(CNN)Thomas Edelmann was born in Germany more than 25 years after the Allies defeated Hitler.
Yet last year, following an unexpected marketing call, the 49-year-old businessman contacted a retired teacher in Israel to apologize for the actions of the grandfather he never met.
Growing up, Edelmann had heard rumors about the family business and suspected it had previously been owned by Jews who were forced to sell to his paternal grandfather, Wilhelm.
In recent years, the father of two had begun to dabble in genealogy. He came across Nazi tax records confirming that the Jewish owner -- Benjamin Heidelberger -- was forced to sell the hardware store in Bad Mergentheim, southern Germany, in 1938 following the introduction of the anti-Semitic Nuremberg laws. These laws restricted Jews from the German economy by making it legal to confiscate their property.
Edelmann mentioned this in passing to a salesperson from MyHeritage, the online family tree building site, who had called to discuss his subscription.
Fascinated, the salesman relayed the tale to the company's research team.
Two weeks later, Edelmann received a call from MyHeritage. They had unearthed two important records: Heidelberger's 1942 naturalization record from British Mandatory Palestine, and his gravestone alongside his wife, Emma, in northern Israel. What's more, they had discovered that Heidelberger had a living granddaughter.
Hanna Ehrenreich, an 83-year-old retired teacher, knew all about the store that came to be known as Willi Edelmann. So much so, that a black-and-white picture of it -- bearing the earlier name of her grandfather -- still adorns the walls of her home in Israel.
Edelmann, who had lost touch with his father after his parents divorced in the early 1970s, knew little about his paternal family history and had no connection with the prosperous retail chain that had blossomed from the hardware store.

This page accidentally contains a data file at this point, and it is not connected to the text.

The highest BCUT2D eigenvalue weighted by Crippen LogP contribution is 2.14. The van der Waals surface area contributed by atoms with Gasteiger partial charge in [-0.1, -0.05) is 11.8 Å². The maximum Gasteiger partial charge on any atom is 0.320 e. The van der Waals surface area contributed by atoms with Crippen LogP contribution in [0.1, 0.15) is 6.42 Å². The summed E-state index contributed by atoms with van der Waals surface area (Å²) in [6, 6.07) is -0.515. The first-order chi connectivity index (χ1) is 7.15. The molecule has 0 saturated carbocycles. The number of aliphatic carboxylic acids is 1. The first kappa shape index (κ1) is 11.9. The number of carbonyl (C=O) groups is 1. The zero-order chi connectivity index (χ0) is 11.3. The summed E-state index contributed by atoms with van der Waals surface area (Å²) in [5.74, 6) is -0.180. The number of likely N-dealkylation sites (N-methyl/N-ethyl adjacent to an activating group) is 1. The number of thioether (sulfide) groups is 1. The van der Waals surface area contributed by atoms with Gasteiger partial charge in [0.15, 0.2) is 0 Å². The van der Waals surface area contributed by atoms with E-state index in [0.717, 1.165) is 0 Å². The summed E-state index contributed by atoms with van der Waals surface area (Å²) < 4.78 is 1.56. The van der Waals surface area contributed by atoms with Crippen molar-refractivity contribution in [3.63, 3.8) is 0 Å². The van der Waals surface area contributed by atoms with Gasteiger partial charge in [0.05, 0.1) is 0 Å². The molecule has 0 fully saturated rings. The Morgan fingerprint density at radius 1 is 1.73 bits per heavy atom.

While the store itself no longer exists, Edelmann's family still owns the building, as well as numerous other properties in the town. He, however, has no stake in the firm.
Edelmann sent a letter to Ehrenreich in English though MyHeritage -- unaware that she actually grew up speaking German.
He wrote: "I believe that if my family supported the injustice your grandparents experienced, it is our duty to take this into account and take over responsibility at least in getting in touch with you to listen and learn. As I am part of the Edelmann family I want to take the first step and listen to you.
"I do understand that you might not see any benefit for yourself personally in talking to me. But with me understanding and being able to teach my children and possibly other family members about the impact of particular historical decisions, this might help them to make better decisions in their lives," Edelmann continued.
"Currently, the political climate in our country is poisoned. There is a new antisemitism upcoming. I want to make sure that at least my family will never again be responsible for injustice experienced by others, but stand up to take part for the weak," he wrote.
After receiving Edelmann's letter, Ehrenreich agreed to talk to him, and weeks later the pair spent 90 minutes discussing their families' pasts on the telephone, in German.